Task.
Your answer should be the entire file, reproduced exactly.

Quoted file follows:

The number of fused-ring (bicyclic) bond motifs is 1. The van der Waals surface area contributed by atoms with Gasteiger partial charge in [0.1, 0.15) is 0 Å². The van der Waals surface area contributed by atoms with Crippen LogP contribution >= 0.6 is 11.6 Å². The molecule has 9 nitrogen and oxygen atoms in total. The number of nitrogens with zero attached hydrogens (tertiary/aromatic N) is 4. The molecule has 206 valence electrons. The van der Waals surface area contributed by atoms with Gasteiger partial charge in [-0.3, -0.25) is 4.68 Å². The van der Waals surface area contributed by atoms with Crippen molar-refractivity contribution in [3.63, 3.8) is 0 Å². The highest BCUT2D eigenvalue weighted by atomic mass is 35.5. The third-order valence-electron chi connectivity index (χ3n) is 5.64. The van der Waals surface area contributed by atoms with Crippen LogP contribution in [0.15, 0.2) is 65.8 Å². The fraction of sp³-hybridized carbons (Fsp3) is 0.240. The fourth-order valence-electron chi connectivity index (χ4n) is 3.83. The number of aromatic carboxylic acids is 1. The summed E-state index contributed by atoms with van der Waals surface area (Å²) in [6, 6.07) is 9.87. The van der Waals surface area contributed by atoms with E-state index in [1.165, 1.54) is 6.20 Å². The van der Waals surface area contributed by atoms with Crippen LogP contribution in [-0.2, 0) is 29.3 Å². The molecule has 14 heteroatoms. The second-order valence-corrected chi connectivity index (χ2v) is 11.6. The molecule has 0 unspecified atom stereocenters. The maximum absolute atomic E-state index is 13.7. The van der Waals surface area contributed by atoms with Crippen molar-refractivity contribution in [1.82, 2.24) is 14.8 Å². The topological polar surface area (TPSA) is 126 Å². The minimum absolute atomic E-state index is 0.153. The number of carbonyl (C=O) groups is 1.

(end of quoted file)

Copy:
The number of fused-ring (bicyclic) bond motifs is 1. The van der Waals surface area contributed by atoms with Gasteiger partial charge in [0.1, 0.15) is 0 Å². The van der Waals surface area contributed by atoms with Crippen LogP contribution >= 0.6 is 11.6 Å². The molecule has 9 nitrogen and oxygen atoms in total. The number of nitrogens with zero attached hydrogens (tertiary/aromatic N) is 4. The molecule has 206 valence electrons. The van der Waals surface area contributed by atoms with Gasteiger partial charge in [-0.3, -0.25) is 4.68 Å². The van der Waals surface area contributed by atoms with Crippen molar-refractivity contribution in [3.63, 3.8) is 0 Å². The highest BCUT2D eigenvalue weighted by atomic mass is 35.5. The third-order valence-electron chi connectivity index (χ3n) is 5.64. The van der Waals surface area contributed by atoms with Crippen LogP contribution in [0.15, 0.2) is 65.8 Å². The fraction of sp³-hybridized carbons (Fsp3) is 0.240. The fourth-order valence-electron chi connectivity index (χ4n) is 3.83. The number of aromatic carboxylic acids is 1. The summed E-state index contributed by atoms with van der Waals surface area (Å²) in [6, 6.07) is 9.87. The van der Waals surface area contributed by atoms with E-state index in [1.165, 1.54) is 6.20 Å². The van der Waals surface area contributed by atoms with Crippen LogP contribution in [-0.2, 0) is 29.3 Å². The molecule has 14 heteroatoms. The second-order valence-corrected chi connectivity index (χ2v) is 11.6. The molecule has 0 unspecified atom stereocenters. The maximum absolute atomic E-state index is 13.7. The van der Waals surface area contributed by atoms with Crippen molar-refractivity contribution in [1.82, 2.24) is 14.8 Å². The topological polar surface area (TPSA) is 126 Å². The minimum absolute atomic E-state index is 0.153. The number of carbonyl (C=O) groups is 1.